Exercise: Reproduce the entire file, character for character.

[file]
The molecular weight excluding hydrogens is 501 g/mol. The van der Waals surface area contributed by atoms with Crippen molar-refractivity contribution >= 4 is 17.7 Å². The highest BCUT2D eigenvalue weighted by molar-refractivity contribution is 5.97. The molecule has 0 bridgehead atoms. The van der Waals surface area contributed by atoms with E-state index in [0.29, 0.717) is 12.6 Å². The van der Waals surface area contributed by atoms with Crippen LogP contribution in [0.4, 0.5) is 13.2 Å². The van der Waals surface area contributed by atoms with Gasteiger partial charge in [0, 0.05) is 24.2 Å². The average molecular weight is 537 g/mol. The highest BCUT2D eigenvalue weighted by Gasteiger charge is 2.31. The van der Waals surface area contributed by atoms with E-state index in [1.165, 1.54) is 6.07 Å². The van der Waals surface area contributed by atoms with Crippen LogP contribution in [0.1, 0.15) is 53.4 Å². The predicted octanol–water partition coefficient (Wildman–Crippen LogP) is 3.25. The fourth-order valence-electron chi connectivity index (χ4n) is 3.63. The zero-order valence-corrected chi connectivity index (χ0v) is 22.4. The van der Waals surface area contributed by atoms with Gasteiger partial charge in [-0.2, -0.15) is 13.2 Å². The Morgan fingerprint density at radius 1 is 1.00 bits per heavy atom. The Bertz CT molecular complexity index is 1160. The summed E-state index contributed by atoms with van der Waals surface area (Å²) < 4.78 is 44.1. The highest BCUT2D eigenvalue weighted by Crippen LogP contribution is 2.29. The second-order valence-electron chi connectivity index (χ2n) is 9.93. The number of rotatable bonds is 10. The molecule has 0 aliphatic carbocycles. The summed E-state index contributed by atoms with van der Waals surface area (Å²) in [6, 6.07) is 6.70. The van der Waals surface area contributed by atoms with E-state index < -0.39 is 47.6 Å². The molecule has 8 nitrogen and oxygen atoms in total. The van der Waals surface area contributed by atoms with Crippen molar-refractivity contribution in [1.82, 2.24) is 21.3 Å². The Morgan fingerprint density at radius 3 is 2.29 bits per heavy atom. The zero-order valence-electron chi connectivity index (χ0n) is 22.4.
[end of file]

The molecular weight excluding hydrogens is 501 g/mol. The van der Waals surface area contributed by atoms with Crippen molar-refractivity contribution >= 4 is 17.7 Å². The highest BCUT2D eigenvalue weighted by molar-refractivity contribution is 5.97. The molecule has 0 bridgehead atoms. The van der Waals surface area contributed by atoms with E-state index in [0.29, 0.717) is 12.6 Å². The van der Waals surface area contributed by atoms with Crippen LogP contribution in [0.4, 0.5) is 13.2 Å². The van der Waals surface area contributed by atoms with Gasteiger partial charge in [0, 0.05) is 24.2 Å². The average molecular weight is 537 g/mol. The highest BCUT2D eigenvalue weighted by Gasteiger charge is 2.31. The van der Waals surface area contributed by atoms with E-state index in [1.165, 1.54) is 6.07 Å². The van der Waals surface area contributed by atoms with Crippen LogP contribution in [0.1, 0.15) is 53.4 Å². The predicted octanol–water partition coefficient (Wildman–Crippen LogP) is 3.25. The fourth-order valence-electron chi connectivity index (χ4n) is 3.63. The zero-order valence-corrected chi connectivity index (χ0v) is 22.4. The van der Waals surface area contributed by atoms with Gasteiger partial charge in [-0.2, -0.15) is 13.2 Å². The Morgan fingerprint density at radius 1 is 1.00 bits per heavy atom. The Bertz CT molecular complexity index is 1160. The summed E-state index contributed by atoms with van der Waals surface area (Å²) < 4.78 is 44.1. The highest BCUT2D eigenvalue weighted by Crippen LogP contribution is 2.29. The second-order valence-electron chi connectivity index (χ2n) is 9.93. The number of rotatable bonds is 10. The molecule has 0 aliphatic carbocycles. The summed E-state index contributed by atoms with van der Waals surface area (Å²) in [6, 6.07) is 6.70. The van der Waals surface area contributed by atoms with E-state index < -0.39 is 47.6 Å². The molecule has 8 nitrogen and oxygen atoms in total. The van der Waals surface area contributed by atoms with Crippen molar-refractivity contribution in [1.82, 2.24) is 21.3 Å². The Morgan fingerprint density at radius 3 is 2.29 bits per heavy atom. The zero-order valence-electron chi connectivity index (χ0n) is 22.4.